Foster Youth Not Receiving Needed Support to Succeed at Community College

 

 

 


Research suggests that young people in foster care have low college enrollment and graduation rates despite significant investment in federal and state programs aimed at reducing financial barriers to their postsecondary education. This mixed methods study was conducted to determine the college enrollment and graduation rates among young people in foster care in Illinois and to learn more about the experiences of community college students who are or were in foster care. The vast majority of young people in foster care who pursue postsecondary education enroll in community colleges.

What We Did

  • We obtained college enrollment and graduation records from the National Student Clearinghouse (NSC) for all young people in Illinois who turned 17 years old while in foster care between 2012 and 2018. We linked the NSC data to Illinois Department of Children and Family Services (DCFS) administrative data and analyzed the linked data.
  • We reviewed documents to understand the landscape of DCFS policies and programs designed to promote postsecondary educational attainment among young people in foster care in Illinois.
  • We interviewed 24 students currently or formerly in foster care who completed at least one semester of community college and five community college administrators. The interviews were transcribed and the transcripts were coded and analyzed.

What We Found

  • About 35% of the young people who turned 17 while in foster care enrolled in college, 86% of those who enrolled in college were community college students, and only 8% of those community college students graduated with a certificate or a degree.
  • Community college students had struggled in high school, felt unprepared for college, and transitioned to college with little professional guidance.
  • Nearly all were required to complete remedial coursework and had a limited understanding of financial aid. Engagement with the child welfare system’s two postsecondary education specialists varied widely.
  • Students want community colleges to provide supports that address their unique needs, but community college administrators don’t know which students need those supports.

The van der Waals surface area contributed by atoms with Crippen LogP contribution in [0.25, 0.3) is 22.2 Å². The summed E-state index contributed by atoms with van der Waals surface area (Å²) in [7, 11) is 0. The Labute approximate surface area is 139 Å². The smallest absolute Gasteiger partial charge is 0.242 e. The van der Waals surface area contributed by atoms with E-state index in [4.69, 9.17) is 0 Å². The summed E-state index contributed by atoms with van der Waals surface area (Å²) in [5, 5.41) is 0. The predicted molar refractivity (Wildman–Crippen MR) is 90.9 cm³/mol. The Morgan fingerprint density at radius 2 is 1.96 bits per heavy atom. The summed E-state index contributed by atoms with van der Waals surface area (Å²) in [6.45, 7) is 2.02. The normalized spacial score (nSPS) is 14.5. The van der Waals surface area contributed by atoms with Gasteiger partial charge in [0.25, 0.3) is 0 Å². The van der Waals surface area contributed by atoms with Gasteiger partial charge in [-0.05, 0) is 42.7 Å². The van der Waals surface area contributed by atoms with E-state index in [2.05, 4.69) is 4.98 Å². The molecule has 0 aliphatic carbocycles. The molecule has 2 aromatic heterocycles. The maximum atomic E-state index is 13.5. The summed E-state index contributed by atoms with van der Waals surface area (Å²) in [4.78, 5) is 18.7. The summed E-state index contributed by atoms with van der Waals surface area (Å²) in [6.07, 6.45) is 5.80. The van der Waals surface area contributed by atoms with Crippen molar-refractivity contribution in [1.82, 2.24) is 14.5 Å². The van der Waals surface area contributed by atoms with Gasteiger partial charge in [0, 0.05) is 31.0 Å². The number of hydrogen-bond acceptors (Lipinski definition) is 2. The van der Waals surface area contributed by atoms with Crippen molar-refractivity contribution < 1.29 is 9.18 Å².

What It Means

College enrollment and graduation rates for young people in foster care have changed little over the past decade despite significant federal and state investments in programs designed to remove financial barriers to postsecondary education. Child welfare system administrators should:

  • Minimize school changes and other disruptions to education and increase collaboration with public education systems to ensure that young people are prepared for college when they graduate from high school.
  • Increase awareness of financial aid available through the child welfare system and eliminate barriers to accessing that aid.

Child welfare system administrators and community college administrators should work together to:

  • Develop campus-based supports for students who are or were in foster care.
  • Establish Single Points of Contact for those students at community colleges throughout the state.
  • Provide training to community college personnel on how they can serve as allies to students who are or were in foster care.

Although our study focuses on the community college experiences of young people in a single state who are or were in foster care, its lessons may be relevant to other jurisdictions that are committed to improving postsecondary educational attainment among this population.

Recommended Citation
Havlicek, J. R., Dworsky, A., & Gitlow, E. (2021). Using research to improve postsecondary education outcomes of community college students in foster care. Chicago, IL: Chapin Hall at the University of Chicago.

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